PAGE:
4. #4
    3K Club Member
    Join Date
    Oct 2009
    Daylesford Australia


    Quote Originally Posted by Bloss View Post
    but I'd be living there for a while before doing too much - you'll be surprised how your views can change of what might be important, what works and what doesn't and which order is best.
    Good call that. As an example, yesterday a new fridge was delivered and because the fridge space was tight, it ended up not fitting, due to a severely uneven floor. The back left edge of the fridge wouldn't fit under the cabinet above. I could have made the fridge space bigger in the first place and then not limited my choices when the time came to replace existing fridge but I chose not to and now regret it. Had to send fridge back and get shorter one. My kitchen space is pretty small and I wanted to maximise the use but in this case it's now very limiting.

  5. #5
    Join Date
    May 2012
    Brisbane (Manly West)

    Default network ports

    Live for the now, wire for the future I say - you wont regret it

    On the issue of network ports - I have a study upstairs with broadband cable modem and wireless router - but have hard wired either cat 5e or cat 6 cable to every TV and don't regret it. I have an unmanaged gigabit (10/100/1000) switch behind the lounge TV that handles the Foxtel, TV, Surround Sound, Blu-ray etc. Because mixture of wired and wireless, my iphone app lets me manage the yamaha surround sound (Rx-A1000) from anywhere in the house.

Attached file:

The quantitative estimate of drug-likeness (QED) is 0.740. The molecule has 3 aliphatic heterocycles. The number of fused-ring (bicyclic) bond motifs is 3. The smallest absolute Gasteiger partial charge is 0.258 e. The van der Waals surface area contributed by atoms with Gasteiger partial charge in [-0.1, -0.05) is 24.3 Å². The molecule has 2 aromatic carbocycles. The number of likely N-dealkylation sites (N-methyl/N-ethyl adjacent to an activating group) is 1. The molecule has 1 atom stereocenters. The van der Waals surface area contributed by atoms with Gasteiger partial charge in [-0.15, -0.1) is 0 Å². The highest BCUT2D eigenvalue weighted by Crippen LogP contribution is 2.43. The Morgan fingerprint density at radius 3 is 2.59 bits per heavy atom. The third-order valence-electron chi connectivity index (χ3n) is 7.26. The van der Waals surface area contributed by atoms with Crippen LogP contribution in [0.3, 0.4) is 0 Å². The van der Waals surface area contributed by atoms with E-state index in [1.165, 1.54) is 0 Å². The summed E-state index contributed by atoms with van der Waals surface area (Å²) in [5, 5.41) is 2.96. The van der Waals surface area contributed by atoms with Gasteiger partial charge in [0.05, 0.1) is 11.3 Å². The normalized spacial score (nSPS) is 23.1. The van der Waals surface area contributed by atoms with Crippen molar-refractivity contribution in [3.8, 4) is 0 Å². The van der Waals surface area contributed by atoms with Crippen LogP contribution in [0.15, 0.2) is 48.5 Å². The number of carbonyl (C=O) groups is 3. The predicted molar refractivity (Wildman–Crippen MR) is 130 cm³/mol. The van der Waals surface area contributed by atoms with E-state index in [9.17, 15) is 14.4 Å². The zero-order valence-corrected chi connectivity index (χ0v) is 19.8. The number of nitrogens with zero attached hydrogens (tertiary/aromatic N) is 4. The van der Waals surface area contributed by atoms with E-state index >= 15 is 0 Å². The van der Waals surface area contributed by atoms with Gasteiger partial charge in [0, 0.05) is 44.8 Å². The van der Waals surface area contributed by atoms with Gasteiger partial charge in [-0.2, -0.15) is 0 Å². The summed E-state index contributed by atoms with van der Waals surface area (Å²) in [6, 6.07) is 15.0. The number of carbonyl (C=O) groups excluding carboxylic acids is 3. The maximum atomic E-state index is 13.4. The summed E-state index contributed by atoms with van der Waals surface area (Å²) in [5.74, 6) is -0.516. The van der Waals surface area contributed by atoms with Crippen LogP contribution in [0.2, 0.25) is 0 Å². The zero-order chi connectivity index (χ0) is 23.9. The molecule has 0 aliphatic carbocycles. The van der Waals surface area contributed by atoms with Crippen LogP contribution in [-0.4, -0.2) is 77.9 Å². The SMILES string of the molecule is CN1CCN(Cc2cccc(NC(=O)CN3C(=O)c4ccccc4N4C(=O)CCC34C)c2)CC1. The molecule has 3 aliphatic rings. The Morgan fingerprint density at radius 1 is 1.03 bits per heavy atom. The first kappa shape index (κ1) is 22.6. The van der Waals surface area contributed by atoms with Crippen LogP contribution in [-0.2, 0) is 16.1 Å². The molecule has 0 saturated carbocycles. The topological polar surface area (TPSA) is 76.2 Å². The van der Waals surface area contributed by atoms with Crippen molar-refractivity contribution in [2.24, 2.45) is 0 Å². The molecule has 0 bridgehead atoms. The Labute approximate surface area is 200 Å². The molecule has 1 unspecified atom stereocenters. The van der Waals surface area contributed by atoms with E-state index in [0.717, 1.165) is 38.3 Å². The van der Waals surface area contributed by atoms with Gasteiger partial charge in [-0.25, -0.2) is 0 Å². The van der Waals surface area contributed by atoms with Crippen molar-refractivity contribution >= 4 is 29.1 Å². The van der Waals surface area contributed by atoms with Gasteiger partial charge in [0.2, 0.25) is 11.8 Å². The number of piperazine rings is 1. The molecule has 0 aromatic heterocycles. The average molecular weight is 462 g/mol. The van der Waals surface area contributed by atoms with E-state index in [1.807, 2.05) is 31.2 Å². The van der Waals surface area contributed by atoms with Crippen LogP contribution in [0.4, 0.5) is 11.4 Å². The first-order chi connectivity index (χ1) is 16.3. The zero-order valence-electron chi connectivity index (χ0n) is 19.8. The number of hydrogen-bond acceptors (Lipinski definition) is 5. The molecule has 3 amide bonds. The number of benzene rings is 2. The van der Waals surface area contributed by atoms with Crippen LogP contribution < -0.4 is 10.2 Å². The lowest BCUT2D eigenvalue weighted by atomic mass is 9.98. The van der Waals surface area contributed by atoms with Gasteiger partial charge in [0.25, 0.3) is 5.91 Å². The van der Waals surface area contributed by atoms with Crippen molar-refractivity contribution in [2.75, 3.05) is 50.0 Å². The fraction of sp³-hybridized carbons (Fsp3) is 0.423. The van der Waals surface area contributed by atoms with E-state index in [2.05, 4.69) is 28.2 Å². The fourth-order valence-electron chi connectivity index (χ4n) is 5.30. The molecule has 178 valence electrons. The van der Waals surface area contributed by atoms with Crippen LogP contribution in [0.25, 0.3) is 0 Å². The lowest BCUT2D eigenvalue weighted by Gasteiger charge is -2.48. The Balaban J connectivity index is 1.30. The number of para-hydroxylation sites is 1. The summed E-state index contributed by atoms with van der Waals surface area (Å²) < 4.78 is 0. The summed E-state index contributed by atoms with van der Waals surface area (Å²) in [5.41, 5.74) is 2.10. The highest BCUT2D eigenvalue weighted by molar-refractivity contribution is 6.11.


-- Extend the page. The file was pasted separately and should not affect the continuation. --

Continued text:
Each TV has an ethernet port and with the new TVs they can access the computers windows 7 media servers (DLNA). I have also set up the ReadyNAS nv+ (Network Data Storage device) as a media server and keep movies on it so I have a vast catalog available to each TV. You would struggle to do this with wireless and it is less expensive to run a bit of cable - however I did not do it with outlets - I just bring the cable out through the wall either through a light switch with the switch part removed or a proper bull nose cable outlet straight to the device. Everything is cunningly hidden so you don't see any blue cable.

    Ethernet in bedrooms - unless you are wiring in a TV (As above) - most computers used in bedrooms are wireless laptops these days and with 802.11n can easily run 3MB/s which is fast enough for all but the mega gamers.

    Of more importance is putting in wiring for your surround sound - make sure you have speaker cables running to the correct locations. I have heard people saying about different quality speaker wire that costs a fortune and is gold plated etc - but I think it is all crap, I just used #8 speaker wire and it works fine. You will be surprised how much you need of it - for a small lounge room with 2 external zones (for the spa and courtyard) I went through an entire 100m roll.

    For wiring - have a look at OzCableguy.com He is Australian and very helpful and if you whack him an email, from experience, he does get back to you but it may take a while.

    And if you are really keen - wire for the eventual projector - you will need as minimum Cat 6, Power and HDMI to that point. Put it in the ceiling and leave it until you are ready.

    And you can never have too many power points. I also have to agree with the live in the house for a while to see how it all is going to fit and work.